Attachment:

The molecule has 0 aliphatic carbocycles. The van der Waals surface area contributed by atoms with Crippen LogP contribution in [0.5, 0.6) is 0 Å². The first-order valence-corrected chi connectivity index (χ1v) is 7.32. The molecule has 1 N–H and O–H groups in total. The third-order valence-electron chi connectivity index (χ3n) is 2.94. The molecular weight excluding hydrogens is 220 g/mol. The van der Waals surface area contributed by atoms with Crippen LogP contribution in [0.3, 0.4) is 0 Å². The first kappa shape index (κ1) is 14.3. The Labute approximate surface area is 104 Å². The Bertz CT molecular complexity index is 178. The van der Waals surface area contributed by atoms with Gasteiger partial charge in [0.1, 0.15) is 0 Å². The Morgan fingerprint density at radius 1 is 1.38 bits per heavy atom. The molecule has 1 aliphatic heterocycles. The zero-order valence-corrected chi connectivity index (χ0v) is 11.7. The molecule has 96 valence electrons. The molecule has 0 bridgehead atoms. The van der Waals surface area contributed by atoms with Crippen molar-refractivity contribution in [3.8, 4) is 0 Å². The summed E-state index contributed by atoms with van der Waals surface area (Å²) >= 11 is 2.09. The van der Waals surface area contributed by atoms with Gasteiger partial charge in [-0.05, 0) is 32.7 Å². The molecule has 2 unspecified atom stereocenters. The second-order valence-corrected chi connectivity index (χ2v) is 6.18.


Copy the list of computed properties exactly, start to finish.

The molecule has 0 aliphatic carbocycles. The van der Waals surface area contributed by atoms with Crippen LogP contribution in [0.5, 0.6) is 0 Å². The first-order valence-corrected chi connectivity index (χ1v) is 7.32. The molecule has 1 N–H and O–H groups in total. The third-order valence-electron chi connectivity index (χ3n) is 2.94. The molecular weight excluding hydrogens is 220 g/mol. The van der Waals surface area contributed by atoms with Crippen LogP contribution in [0.3, 0.4) is 0 Å². The first kappa shape index (κ1) is 14.3. The Labute approximate surface area is 104 Å². The Bertz CT molecular complexity index is 178. The van der Waals surface area contributed by atoms with Gasteiger partial charge in [0.1, 0.15) is 0 Å². The Morgan fingerprint density at radius 1 is 1.38 bits per heavy atom. The molecule has 1 aliphatic heterocycles. The zero-order valence-corrected chi connectivity index (χ0v) is 11.7. The molecule has 96 valence electrons. The molecule has 0 bridgehead atoms. The van der Waals surface area contributed by atoms with Crippen molar-refractivity contribution in [3.8, 4) is 0 Å². The summed E-state index contributed by atoms with van der Waals surface area (Å²) >= 11 is 2.09. The van der Waals surface area contributed by atoms with Gasteiger partial charge in [-0.05, 0) is 32.7 Å². The molecule has 2 unspecified atom stereocenters. The second-order valence-corrected chi connectivity index (χ2v) is 6.18.